A new report from the Society for Cardiothoracic Surgery suggests that surgeons are still burying their mistakes. The authors argue that surgeons have resisted the introduction of measures to detect substandard practice among their colleagues through a "misplaced sense of collegiality" and that the lives of patients are being endangered as a result.
This is depressingly familiar. The 2001 inquiry into Bristol Royal Infirmary concluded that surgeons had closed ranks to protect their own colleagues in the mid-1990s when a large number of children undergoing open heart surgery at the hospital died. It would seem that not a great deal has changed over the past decade.
So what is the way forward? The Government argues that greater transparency – making more data available on the performance of individual surgeons – is the solution. This is sensible. Since the 2001 Bristol inquiry, the death rates for individual surgeons have been published and a traffic light system set up to highlight those with a high patient death rate. According to the report, there has been a 50 per cent improvement in the overall risk-adjusted death rate for cardiac surgery. As Professor David Taggart, president of the Society of Cardiothoracic Surgery, argues "noting stimulates change like clear comparable and publicly accessible evidence".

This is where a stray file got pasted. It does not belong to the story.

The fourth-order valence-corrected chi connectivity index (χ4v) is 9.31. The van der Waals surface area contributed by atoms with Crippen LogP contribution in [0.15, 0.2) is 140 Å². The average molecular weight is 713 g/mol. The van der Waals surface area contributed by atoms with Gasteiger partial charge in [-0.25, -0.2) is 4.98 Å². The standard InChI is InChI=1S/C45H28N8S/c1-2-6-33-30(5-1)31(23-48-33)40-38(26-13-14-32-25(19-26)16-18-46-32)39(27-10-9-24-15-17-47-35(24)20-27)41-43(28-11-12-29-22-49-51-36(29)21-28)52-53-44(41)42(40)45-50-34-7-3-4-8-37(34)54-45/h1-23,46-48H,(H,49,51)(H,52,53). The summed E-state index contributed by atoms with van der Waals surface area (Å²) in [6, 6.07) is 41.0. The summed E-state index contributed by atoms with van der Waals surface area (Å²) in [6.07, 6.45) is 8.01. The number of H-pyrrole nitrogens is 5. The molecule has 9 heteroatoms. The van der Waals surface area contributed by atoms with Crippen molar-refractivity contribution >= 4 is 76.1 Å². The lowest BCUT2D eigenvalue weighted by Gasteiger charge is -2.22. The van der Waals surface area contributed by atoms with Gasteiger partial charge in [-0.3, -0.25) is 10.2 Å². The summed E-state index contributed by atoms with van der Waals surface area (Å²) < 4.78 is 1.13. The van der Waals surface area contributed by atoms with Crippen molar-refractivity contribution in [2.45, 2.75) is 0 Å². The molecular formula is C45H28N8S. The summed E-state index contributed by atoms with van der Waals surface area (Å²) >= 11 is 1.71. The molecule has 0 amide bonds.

The criticism of the publication of death rates is that it might deter surgeons from taking on riskier patients. But as the report points out, there is no systematic evidence of patients being discriminated against in this way. Indeed, the fact that the average age of patients undergoing surgery has risen indicates the opposite.
Yet while greater transparency is a good idea, it is not sufficient to solve the problem of surgeons closing ranks and resisting change. There also needs to be a shift in social attitudes towards the medical profession. Surgeons need to be taken off their pedestal by NHS managers, politicians and the general public.
They need to be challenged and held accountable, rather than endlessly deferred to. Surgeons need to be treated as professional, but not infallible.